Racial Discipline Disproportionality in Montessori and Traditional Public Schools: A Comparative Study Using the Relative Rate Index

Keywords: Montessori, discipline, discipline disproportionality

Abstract

Research from the past 40 years indicates that African American students are subjected to exclusionary discipline, including suspension and expulsion, at rates two to three times higher than their White peers (Children’s Defense Fund, 1975; Skiba, Michael, Nardo, & Peterson, 2002). Although this phenomenon has been studied extensively in traditional public schools, rates of racially disproportionate discipline in public Montessori schools have not been examined. The purpose of this study is to examine racial discipline disproportionality in Montessori public elementary schools as compared to traditional elementary schools. The Relative Rate Index (RRI) is used as a measure of racially disproportionate use of out-of-school suspensions (Tobin & Vincent, 2011). Suspension data from the Office of Civil Rights Data Collection was used to generate RRIs for Montessori and traditional elementary schools in a large urban district in the Southeast. While statistically significant levels of racial discipline disproportionality are found in both the Montessori and traditional schools, the effect is substantially less pronounced in Montessori settings. These findings suggest that Montessori schools are not immune to racially disproportionate discipline and should work to incorporate more culturally responsive classroom management techniques. Conversely, the lower levels of racially disproportionate discipline in the Montessori schools suggests that further study of discipline in Montessori environments may provide lessons for traditional schools to promote equitable discipline.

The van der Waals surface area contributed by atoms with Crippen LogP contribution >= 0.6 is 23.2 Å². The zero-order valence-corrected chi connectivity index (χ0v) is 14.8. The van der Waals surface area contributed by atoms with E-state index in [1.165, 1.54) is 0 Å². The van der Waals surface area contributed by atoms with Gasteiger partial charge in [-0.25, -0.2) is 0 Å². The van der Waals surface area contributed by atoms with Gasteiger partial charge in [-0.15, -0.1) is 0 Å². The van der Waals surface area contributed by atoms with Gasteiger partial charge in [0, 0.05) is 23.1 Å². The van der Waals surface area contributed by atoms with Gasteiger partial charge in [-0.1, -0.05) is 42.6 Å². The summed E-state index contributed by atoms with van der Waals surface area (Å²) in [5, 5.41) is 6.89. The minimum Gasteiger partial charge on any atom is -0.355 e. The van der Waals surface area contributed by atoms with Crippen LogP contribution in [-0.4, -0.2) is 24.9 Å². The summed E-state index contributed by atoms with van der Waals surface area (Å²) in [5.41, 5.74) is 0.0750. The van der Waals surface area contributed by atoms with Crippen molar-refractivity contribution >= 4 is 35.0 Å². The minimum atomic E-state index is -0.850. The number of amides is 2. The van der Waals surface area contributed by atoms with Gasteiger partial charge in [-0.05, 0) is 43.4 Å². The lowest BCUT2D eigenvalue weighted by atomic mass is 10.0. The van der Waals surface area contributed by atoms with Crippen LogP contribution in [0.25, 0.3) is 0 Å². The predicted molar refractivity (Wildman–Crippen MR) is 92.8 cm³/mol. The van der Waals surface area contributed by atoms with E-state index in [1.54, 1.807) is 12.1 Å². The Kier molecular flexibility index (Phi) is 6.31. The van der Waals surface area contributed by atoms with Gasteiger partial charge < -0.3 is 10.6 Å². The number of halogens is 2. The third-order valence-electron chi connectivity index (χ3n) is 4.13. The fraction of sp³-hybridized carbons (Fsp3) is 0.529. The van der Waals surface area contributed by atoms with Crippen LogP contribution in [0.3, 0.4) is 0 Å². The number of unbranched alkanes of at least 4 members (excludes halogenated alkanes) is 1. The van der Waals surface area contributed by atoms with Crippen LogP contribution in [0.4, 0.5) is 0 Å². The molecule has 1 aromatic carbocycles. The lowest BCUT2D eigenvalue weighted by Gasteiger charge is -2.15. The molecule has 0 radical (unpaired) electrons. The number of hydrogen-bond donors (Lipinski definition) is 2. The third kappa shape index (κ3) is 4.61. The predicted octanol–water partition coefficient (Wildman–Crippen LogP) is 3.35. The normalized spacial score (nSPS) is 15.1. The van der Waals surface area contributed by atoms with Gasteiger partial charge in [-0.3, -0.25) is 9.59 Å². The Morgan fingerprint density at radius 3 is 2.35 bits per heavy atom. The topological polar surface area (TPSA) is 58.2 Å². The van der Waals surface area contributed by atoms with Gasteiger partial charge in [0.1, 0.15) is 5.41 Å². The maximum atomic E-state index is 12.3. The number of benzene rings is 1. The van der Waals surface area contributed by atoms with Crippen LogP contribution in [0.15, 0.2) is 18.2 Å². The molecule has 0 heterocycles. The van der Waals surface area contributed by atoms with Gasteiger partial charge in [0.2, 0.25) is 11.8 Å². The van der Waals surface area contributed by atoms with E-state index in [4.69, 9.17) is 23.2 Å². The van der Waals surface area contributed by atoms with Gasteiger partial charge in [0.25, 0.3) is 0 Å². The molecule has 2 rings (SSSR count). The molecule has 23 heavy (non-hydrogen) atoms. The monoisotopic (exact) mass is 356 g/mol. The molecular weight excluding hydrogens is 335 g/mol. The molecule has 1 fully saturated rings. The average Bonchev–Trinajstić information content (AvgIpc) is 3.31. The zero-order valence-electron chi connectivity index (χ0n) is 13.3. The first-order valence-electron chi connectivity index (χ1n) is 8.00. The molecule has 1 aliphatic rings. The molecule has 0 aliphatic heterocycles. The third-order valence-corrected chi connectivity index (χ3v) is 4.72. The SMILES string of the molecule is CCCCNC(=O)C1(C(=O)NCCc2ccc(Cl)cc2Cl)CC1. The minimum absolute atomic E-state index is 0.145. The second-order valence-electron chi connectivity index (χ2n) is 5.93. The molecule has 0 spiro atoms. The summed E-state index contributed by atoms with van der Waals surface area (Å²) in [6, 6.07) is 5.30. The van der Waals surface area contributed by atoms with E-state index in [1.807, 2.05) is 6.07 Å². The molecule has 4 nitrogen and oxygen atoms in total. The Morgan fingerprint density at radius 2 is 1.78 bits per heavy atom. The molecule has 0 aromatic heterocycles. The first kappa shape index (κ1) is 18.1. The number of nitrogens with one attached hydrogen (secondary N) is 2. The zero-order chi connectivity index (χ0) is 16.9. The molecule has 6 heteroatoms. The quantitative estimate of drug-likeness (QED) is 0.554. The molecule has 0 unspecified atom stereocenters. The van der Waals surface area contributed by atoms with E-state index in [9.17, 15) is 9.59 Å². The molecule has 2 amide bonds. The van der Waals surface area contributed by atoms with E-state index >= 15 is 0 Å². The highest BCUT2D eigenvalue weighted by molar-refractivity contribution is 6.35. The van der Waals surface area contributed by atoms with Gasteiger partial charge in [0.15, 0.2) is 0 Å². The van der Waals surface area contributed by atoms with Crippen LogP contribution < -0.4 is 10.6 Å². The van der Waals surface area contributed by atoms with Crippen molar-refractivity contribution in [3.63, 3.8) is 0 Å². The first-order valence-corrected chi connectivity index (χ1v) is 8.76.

Author Biographies

Katie E. Brown, University of North Carolina at Charlotte
Katie E. Brown is a PhD student in the Curriculum and Instruction Program at the University of North Carolina at Charlotte with a focus on urban education.
Aimy S.L. Steele, University of North Carolina at Charlotte
Aimy S.L. Steele is a PhD student in the Curriculum and Instruction Program at the University of North Carolina at Charlotte with a focus on urban education.

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Published
2015-11-14